A story for every victim

Michael Ali Hammonds, 20

Michael Ali Hammonds, a 20-year-old black man, was fatally shot on Sunday, Nov. 4, in the 16200 block of Hawthorne Boulevard in Lawndale, according to Los Angeles County coroner’s records. 

Hammonds, an aspiring rap singer from Hyde Park, was with longtime friend Daevion Johnson, 21, and a group of other people accompanying a neighborhood rapper who had rented space at a studio, said Los Angeles County Sheriff’s Sgt. Robert Martindale. 

During a commotion when he thought he and his friends were going to be attacked, Johnson fired a gun three times and accidentally struck his friend Hammonds, the only injury, Martindale said.

Hammonds was taken to a nearby hospital, where he was pronounced dead at 8:47 p.m. The cause of death was listed as a gunshot wound to the chest. 

Martindale provided details of the events of the evening, which he said involved two fights and much confusion. 

Johnson's older brother owns the studio, and he and Hammonds had come down that night to watch and help, the investigator said. 

Around 7 p.m., the neighborhood rapper, who is a gang member, went outside to have a cigarette and spotted a man from a rival gang he claimed had pointed a gun at him the month before. 

The rapper's friends attacked the man, who had been sitting on a bus bench. They began "kicking and stomping him," Martindale said, until a bus pulled up and the driver shouted at them to stop before they killed the man. 

The beating victim walked away, yelling that he was going to get his gun and come back, and everyone else went back inside the studio, Martindale said.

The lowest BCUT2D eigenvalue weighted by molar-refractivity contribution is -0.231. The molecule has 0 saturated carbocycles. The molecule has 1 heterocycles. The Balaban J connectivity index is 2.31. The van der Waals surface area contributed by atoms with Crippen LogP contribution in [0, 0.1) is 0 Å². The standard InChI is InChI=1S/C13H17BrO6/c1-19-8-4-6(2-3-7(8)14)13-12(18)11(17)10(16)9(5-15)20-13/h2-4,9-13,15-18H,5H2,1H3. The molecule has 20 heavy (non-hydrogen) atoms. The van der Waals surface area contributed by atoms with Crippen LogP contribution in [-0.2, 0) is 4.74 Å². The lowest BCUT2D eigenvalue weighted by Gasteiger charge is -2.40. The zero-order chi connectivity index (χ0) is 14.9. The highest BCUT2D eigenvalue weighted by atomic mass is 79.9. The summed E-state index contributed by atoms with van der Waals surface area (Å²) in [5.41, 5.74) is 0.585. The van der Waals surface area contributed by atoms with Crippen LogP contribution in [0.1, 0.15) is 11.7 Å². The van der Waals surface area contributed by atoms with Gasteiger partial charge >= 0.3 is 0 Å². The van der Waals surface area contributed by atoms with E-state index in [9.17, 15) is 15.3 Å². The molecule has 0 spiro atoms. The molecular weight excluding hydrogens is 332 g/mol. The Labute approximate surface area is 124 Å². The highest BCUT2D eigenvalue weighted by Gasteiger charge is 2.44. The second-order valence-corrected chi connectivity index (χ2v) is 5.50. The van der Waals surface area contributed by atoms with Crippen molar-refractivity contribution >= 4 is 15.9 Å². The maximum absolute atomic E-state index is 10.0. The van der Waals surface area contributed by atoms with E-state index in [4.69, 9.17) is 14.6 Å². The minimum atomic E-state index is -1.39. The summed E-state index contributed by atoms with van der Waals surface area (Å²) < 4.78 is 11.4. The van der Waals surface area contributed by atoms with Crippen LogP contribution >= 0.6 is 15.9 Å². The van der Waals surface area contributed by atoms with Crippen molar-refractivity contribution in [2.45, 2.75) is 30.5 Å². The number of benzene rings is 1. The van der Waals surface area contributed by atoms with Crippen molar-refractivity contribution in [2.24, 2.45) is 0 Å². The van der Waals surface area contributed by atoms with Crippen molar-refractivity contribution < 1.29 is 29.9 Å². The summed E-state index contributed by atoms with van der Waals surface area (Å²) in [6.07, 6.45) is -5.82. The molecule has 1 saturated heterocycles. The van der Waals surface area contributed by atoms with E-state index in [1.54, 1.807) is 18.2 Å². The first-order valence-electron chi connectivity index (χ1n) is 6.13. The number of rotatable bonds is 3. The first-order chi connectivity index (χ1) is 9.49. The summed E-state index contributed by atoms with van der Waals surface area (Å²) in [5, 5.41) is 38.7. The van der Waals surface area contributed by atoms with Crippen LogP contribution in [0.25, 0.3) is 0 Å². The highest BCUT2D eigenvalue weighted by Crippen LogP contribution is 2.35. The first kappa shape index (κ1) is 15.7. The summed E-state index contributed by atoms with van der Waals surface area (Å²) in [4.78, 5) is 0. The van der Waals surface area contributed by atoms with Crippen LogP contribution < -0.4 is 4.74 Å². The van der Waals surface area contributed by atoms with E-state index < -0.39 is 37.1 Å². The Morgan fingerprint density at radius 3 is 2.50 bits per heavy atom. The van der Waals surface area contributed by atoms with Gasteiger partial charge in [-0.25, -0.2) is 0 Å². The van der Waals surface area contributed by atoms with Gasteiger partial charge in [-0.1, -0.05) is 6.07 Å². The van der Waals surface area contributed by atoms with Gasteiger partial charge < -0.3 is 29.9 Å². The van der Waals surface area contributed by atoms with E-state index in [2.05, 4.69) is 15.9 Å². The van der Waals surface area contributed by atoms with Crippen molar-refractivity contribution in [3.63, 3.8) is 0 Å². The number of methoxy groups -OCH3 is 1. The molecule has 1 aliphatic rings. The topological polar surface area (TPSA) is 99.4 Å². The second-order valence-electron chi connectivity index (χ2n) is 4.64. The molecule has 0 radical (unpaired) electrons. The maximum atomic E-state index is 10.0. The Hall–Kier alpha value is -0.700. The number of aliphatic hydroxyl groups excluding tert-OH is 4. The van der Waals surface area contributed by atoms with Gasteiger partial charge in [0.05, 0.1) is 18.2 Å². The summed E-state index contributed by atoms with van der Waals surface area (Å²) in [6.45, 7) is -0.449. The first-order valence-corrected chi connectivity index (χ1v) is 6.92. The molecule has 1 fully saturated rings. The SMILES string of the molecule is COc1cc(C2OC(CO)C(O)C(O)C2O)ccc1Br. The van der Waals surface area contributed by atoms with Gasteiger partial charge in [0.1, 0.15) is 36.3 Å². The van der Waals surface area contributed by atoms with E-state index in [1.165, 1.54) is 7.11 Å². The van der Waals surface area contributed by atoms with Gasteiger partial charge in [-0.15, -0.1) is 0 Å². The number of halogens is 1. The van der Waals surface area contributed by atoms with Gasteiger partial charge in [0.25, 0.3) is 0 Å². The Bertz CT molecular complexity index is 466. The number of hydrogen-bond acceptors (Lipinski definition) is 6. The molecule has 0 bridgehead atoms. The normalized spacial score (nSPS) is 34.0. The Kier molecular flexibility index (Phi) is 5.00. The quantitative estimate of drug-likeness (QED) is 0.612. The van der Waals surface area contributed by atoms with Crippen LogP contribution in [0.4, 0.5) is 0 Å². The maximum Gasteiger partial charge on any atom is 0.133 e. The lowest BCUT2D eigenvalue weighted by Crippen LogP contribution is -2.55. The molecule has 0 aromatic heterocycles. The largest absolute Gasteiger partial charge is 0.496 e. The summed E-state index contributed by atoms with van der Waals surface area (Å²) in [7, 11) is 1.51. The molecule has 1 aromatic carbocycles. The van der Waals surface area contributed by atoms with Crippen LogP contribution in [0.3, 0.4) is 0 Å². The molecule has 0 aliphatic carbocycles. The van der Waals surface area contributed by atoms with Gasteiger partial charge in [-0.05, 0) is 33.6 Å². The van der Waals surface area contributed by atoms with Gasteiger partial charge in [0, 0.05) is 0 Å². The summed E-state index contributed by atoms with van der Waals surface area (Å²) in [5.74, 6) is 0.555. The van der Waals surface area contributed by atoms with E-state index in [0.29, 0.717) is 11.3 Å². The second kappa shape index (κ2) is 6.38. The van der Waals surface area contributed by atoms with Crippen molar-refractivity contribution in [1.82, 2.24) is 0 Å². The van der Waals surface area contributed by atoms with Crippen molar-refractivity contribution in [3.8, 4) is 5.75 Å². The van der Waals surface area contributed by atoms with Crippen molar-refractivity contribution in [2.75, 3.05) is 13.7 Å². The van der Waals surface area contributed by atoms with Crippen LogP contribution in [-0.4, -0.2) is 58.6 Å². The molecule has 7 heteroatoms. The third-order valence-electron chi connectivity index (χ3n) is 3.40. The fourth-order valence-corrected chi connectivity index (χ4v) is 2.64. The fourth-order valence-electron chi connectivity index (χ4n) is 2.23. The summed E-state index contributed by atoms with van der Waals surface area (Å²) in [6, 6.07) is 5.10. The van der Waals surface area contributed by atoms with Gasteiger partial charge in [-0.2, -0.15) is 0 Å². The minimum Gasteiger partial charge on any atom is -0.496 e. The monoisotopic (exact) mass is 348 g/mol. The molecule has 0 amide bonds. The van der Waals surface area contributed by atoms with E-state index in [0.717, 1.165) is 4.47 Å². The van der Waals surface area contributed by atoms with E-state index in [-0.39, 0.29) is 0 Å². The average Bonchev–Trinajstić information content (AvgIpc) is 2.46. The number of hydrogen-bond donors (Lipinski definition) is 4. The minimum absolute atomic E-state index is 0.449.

Without telling the others, the neighborhood rapper contacted two friends to come over and help provide protection, Martindale said. As they were settling back into the studio, someone began pounding on the main outside door. The group ran outside again, to be confronted by the beating victim, who had returned. 

As they ran outside, one member of the group slipped a small-caliber automatic gun to Johnson, whose job was to hold the self-locking door open so people could get back in. Johnson told investigators he had never used a gun before and put it in his pocket, Martindale said.

The group chased the beating victim to a nearby liquor store and then came back to the studio. As the last people filed inside, two men Johnson said he'd never seen before came running up to the door. 

Those men were the friends that the neighborhood rapper had called, Martindale said, but Johnson didn't know them, and he and others assumed they were with the beating victim, coming for revenge.

"Someone yelled, 'Shoot them, shoot them,' and Johnson, who is not a gang member, thinks he's about to lose his life, so he pulled the gun out of his pocket and shoots at them," Martindale said. "Unbeknownst to him, off to his left is his friend Michael Hammonds, trying to get inside, and his buddy gets shot in the chest."

No one else was injured, Martindale said. After the shooting, Johnson allegedly told investigators he threw the gun down the long hallway. "Someone picked it up and it was long gone" by the time deputies arrived, he said. 

Initially, Johnson didn't tell investigators he was the shooter, Martindale said, but he went home and told his mother what had happened. A few hours later, accompanied by his mother, he turned himself in at the Lawndale sheriff's station. 

Hammonds and Johnson had been good friends for at least five years, Martindale said, and neither was involved in gangs. Johnson "was very remorseful in his interview," he said. "The video evidence and physical evidence match his statement, so we have no doubt he's telling the truth."

Johnson was arrested and jailed after he gave his statement on Nov. 5 but released three days later after the Los Angeles County district attorney's office declined to press charges. 

The DA's office "found there was no malice, " said Lt. Derrick Alfred. "He was acting in fear for his life and the lives of others, and the shooting was unintentional and accidental, so he was released.”

Martindale said he and his partner, Sgt. Gina Eguia, agreed with the DA's decision. 

"We did speak to Michael's family, and they understand why the DA didn't file charges," he said. "They know Daevion quite well, and they know he would never intentionally do anything to hurt Michael. ... Really, it was two lives destroyed by that shooting, no doubt. This will be hanging over his head for a long, long time." 

Contact the Homicide Report. Follow @latimeshomicide on Twitter.

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